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  Article Image gallery (23) 0816 Specifications  
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Country of origin:Italy
Produced in:1964
Numbers built:3
Designed by:Fantuzzi
Predecessor:Ferrari 250 P
Author:Wouter Melissen
Last updated:September 27, 2017
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Click here to download printer friendly versionEver the conservative, Enzo Ferrari rarely produced an experimental or ground-breaking racing car. He much rather followed a path of gradual evolution, which resulted in fast but above all reliable racing cars. By the early 1960s most manufacturers had switched to the mid-engine configuration, including Ferrari for the Formula 1 cars and the smaller engined sports racers. It would, however, take until 1963 before Ferrari built the first sports racer with a mid-mounted V12 engine. Considering that the Italian team had won the 24 Hours of Le Mans for the 3rd year running in 1962, it was certainly not too late.

Using the lessons learned with the six and eight cylinder sports racers of previous seasons, a simple but effective steel tubular spaceframe was drawn up. Suspension was also very straightforward with double wishbones and coil springs being used front and rear. Stopping power was provided by Dunlop discs brakes, which were mounted inboard at the rear to lower the suspension's unsprung weight and improve handling. The space that was traditionally reserved for the screaming V12 engine was now used for the radiator and the fuel tanks.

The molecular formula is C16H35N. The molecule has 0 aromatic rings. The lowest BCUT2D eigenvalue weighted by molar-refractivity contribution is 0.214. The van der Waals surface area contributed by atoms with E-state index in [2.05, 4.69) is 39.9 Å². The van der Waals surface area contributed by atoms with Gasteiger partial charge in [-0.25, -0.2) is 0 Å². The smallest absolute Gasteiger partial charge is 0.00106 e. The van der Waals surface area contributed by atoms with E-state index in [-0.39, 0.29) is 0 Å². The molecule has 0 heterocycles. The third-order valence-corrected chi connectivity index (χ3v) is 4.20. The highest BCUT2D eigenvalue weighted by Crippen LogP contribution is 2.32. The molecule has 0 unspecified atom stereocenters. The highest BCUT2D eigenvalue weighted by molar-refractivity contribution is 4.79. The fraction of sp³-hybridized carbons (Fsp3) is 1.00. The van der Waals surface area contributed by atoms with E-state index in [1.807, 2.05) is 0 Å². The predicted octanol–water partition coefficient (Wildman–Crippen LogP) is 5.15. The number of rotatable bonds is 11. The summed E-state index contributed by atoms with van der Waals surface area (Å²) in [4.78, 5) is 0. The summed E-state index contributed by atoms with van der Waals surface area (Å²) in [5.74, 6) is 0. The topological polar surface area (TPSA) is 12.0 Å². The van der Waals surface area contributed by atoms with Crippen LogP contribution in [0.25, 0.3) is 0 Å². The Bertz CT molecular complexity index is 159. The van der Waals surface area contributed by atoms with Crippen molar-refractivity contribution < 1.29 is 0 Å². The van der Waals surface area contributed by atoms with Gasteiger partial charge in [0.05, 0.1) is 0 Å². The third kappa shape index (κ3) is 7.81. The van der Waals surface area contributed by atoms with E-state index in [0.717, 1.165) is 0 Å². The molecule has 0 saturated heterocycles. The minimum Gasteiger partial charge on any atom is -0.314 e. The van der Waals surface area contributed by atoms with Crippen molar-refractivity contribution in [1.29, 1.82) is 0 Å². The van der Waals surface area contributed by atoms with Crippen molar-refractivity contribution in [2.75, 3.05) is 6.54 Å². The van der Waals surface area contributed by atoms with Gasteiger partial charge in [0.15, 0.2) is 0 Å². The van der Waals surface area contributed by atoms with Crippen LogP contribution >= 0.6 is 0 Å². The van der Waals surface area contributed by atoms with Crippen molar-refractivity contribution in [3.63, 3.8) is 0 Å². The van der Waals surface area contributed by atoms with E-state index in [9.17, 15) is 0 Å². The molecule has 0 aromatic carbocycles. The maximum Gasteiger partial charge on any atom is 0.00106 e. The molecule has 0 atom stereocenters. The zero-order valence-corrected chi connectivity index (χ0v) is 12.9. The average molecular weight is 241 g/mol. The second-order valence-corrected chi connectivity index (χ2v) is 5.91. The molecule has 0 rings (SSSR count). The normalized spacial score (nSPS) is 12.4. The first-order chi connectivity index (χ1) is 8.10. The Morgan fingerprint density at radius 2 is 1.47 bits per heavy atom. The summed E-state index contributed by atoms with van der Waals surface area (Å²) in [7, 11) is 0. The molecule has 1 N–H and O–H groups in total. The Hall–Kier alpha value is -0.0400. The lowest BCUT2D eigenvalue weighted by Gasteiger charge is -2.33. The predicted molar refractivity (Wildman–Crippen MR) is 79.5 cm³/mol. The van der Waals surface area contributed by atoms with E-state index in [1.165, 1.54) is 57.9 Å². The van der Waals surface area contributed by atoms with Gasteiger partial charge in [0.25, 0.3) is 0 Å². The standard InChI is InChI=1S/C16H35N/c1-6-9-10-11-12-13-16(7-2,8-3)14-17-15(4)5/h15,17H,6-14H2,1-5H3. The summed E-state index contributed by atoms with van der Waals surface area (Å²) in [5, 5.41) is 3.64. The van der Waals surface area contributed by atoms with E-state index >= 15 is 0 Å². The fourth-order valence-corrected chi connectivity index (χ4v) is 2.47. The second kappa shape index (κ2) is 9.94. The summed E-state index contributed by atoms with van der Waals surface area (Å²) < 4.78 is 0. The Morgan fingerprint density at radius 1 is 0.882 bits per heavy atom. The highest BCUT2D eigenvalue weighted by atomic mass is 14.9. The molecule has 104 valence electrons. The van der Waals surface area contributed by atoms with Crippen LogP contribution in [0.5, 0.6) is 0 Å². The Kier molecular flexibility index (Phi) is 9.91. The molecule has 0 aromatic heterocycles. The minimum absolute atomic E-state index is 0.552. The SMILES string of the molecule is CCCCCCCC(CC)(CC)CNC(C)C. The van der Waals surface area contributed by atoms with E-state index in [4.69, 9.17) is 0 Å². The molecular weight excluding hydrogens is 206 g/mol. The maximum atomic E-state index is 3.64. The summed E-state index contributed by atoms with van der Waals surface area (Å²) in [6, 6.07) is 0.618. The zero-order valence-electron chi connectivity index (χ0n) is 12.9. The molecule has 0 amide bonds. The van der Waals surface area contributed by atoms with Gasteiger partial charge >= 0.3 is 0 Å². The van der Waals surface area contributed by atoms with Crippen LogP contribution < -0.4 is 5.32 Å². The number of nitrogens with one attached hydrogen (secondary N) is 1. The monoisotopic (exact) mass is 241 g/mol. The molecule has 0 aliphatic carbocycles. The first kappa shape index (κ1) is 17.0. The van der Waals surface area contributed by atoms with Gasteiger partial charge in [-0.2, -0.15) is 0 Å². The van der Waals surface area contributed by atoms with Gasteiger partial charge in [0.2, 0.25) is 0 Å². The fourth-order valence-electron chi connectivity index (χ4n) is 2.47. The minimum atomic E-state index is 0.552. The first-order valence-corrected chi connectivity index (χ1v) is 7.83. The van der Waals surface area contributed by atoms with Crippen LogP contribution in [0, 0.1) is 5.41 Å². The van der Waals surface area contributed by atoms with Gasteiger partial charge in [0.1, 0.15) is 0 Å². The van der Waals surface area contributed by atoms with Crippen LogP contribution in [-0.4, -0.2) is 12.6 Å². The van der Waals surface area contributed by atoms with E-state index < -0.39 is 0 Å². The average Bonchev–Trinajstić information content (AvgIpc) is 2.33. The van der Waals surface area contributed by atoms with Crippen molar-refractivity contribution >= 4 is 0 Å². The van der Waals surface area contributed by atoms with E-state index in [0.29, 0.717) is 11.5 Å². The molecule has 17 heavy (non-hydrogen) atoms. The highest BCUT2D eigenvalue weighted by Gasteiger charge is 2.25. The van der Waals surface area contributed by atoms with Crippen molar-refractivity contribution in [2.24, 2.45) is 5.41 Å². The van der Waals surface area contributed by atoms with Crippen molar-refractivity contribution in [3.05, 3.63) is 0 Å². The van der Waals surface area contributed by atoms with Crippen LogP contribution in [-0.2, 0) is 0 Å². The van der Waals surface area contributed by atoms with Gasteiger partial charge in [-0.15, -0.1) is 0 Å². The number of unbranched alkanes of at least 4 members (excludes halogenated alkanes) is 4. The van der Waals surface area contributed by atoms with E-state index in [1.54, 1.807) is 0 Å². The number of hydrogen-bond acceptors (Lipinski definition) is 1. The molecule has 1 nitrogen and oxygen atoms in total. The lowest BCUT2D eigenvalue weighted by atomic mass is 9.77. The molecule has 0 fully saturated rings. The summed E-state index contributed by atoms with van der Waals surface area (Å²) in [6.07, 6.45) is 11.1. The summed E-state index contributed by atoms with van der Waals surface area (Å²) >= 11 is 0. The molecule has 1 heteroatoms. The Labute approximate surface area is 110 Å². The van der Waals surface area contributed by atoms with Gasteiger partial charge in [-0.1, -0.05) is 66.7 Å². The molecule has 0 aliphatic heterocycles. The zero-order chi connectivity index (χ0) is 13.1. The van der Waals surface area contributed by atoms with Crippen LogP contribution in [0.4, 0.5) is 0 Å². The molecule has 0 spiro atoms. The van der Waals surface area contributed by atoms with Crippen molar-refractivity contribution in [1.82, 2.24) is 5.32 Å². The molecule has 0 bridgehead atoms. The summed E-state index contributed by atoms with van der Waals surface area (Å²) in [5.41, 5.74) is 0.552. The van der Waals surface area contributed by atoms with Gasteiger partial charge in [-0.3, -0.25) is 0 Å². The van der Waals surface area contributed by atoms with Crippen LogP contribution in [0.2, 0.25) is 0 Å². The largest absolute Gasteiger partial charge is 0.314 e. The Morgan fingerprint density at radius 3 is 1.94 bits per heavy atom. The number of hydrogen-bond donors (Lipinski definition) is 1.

Mounted longitudinally behind the driver was the familiar 'short block' V12 engine. A hallmark of Ferrari's design philosophy, it was a direct development of the engine originally penned by Gioachino Colombo back in 1946. Particularly in three liter guise, it had been hugely successful, scoring wins in almost all major races including Le Mans and the Mille Miglia. For the new mid-engined racer, the latest specification of the '250' engine was used. Breathing through six Weber Carburetors, it produced just over 300 bhp.

Dubbed the 250 P, the rolling chassis was sent to Fantuzzi, who clothed it in a curvaceous, slippery aluminium body penned by Pininfarina. It featured an airfoil behind the open cockpit and a cut-down rear-end to reduce drag. These 'aero' features were reminiscent of the front engined 330 TRI/LM that won the 24 Hours of Le Mans a year earlier. A large opening in the nose fed air to the front mounted radiator. In the rear-deck two large scoops allowed the V12 engine to breath. Completed the 250 P had a dry weight of just 760 kg, which was considerably lighter than the comparable front-engined 250 TR.

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  Article Image gallery (23) 0816 Specifications